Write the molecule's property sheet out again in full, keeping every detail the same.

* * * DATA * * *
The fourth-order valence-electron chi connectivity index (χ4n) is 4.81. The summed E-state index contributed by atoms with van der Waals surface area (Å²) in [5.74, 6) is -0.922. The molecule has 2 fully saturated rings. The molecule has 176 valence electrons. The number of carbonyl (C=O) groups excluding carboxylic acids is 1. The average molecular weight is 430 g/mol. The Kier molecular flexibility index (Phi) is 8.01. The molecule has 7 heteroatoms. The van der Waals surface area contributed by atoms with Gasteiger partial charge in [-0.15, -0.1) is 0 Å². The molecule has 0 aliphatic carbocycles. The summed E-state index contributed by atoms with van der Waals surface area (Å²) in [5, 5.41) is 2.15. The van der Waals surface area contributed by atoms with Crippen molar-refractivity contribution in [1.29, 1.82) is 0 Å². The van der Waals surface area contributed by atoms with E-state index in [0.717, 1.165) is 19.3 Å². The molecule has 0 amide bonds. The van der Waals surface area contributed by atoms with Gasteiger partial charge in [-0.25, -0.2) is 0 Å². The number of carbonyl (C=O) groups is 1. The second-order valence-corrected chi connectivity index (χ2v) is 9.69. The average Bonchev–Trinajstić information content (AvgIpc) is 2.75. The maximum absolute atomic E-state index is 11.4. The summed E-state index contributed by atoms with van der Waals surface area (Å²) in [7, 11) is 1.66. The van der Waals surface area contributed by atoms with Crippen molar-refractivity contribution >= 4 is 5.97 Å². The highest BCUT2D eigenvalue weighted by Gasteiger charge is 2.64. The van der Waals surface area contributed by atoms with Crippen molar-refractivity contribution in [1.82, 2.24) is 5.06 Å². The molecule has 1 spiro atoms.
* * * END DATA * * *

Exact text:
The fourth-order valence-electron chi connectivity index (χ4n) is 4.81. The summed E-state index contributed by atoms with van der Waals surface area (Å²) in [5.74, 6) is -0.922. The molecule has 2 fully saturated rings. The molecule has 176 valence electrons. The number of carbonyl (C=O) groups excluding carboxylic acids is 1. The average molecular weight is 430 g/mol. The Kier molecular flexibility index (Phi) is 8.01. The molecule has 7 heteroatoms. The van der Waals surface area contributed by atoms with Gasteiger partial charge in [-0.15, -0.1) is 0 Å². The molecule has 0 aliphatic carbocycles. The summed E-state index contributed by atoms with van der Waals surface area (Å²) in [5, 5.41) is 2.15. The van der Waals surface area contributed by atoms with Crippen molar-refractivity contribution in [1.29, 1.82) is 0 Å². The van der Waals surface area contributed by atoms with E-state index in [0.717, 1.165) is 19.3 Å². The molecule has 0 amide bonds. The van der Waals surface area contributed by atoms with Gasteiger partial charge in [-0.25, -0.2) is 0 Å². The number of carbonyl (C=O) groups is 1. The second-order valence-corrected chi connectivity index (χ2v) is 9.69. The average Bonchev–Trinajstić information content (AvgIpc) is 2.75. The maximum absolute atomic E-state index is 11.4. The summed E-state index contributed by atoms with van der Waals surface area (Å²) in [7, 11) is 1.66. The van der Waals surface area contributed by atoms with Crippen molar-refractivity contribution >= 4 is 5.97 Å². The highest BCUT2D eigenvalue weighted by Gasteiger charge is 2.64. The van der Waals surface area contributed by atoms with Crippen molar-refractivity contribution in [1.82, 2.24) is 5.06 Å². The molecule has 1 spiro atoms.